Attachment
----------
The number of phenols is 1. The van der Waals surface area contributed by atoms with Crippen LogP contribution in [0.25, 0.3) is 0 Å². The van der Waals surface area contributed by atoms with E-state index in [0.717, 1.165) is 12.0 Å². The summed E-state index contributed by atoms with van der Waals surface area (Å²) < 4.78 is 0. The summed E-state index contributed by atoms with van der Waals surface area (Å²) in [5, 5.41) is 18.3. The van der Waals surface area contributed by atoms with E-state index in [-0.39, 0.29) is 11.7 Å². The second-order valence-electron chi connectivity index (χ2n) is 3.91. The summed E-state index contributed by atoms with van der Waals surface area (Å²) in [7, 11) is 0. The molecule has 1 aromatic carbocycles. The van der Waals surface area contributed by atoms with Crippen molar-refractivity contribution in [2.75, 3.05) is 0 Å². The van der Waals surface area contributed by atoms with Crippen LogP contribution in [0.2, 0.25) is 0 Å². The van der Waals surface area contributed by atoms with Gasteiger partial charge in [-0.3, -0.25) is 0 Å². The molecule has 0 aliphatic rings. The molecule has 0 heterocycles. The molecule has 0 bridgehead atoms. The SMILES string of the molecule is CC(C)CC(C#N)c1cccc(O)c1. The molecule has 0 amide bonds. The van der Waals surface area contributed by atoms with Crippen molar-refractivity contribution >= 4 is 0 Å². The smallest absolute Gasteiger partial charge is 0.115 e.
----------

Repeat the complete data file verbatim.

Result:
The number of phenols is 1. The van der Waals surface area contributed by atoms with Crippen LogP contribution in [0.25, 0.3) is 0 Å². The van der Waals surface area contributed by atoms with E-state index in [0.717, 1.165) is 12.0 Å². The summed E-state index contributed by atoms with van der Waals surface area (Å²) < 4.78 is 0. The summed E-state index contributed by atoms with van der Waals surface area (Å²) in [5, 5.41) is 18.3. The van der Waals surface area contributed by atoms with E-state index in [-0.39, 0.29) is 11.7 Å². The second-order valence-electron chi connectivity index (χ2n) is 3.91. The summed E-state index contributed by atoms with van der Waals surface area (Å²) in [7, 11) is 0. The molecule has 1 aromatic carbocycles. The van der Waals surface area contributed by atoms with Crippen molar-refractivity contribution in [2.75, 3.05) is 0 Å². The van der Waals surface area contributed by atoms with Crippen LogP contribution in [0.2, 0.25) is 0 Å². The van der Waals surface area contributed by atoms with Gasteiger partial charge in [-0.3, -0.25) is 0 Å². The molecule has 0 aliphatic rings. The molecule has 0 heterocycles. The molecule has 0 bridgehead atoms. The SMILES string of the molecule is CC(C)CC(C#N)c1cccc(O)c1. The molecule has 0 amide bonds. The van der Waals surface area contributed by atoms with Crippen molar-refractivity contribution >= 4 is 0 Å². The smallest absolute Gasteiger partial charge is 0.115 e.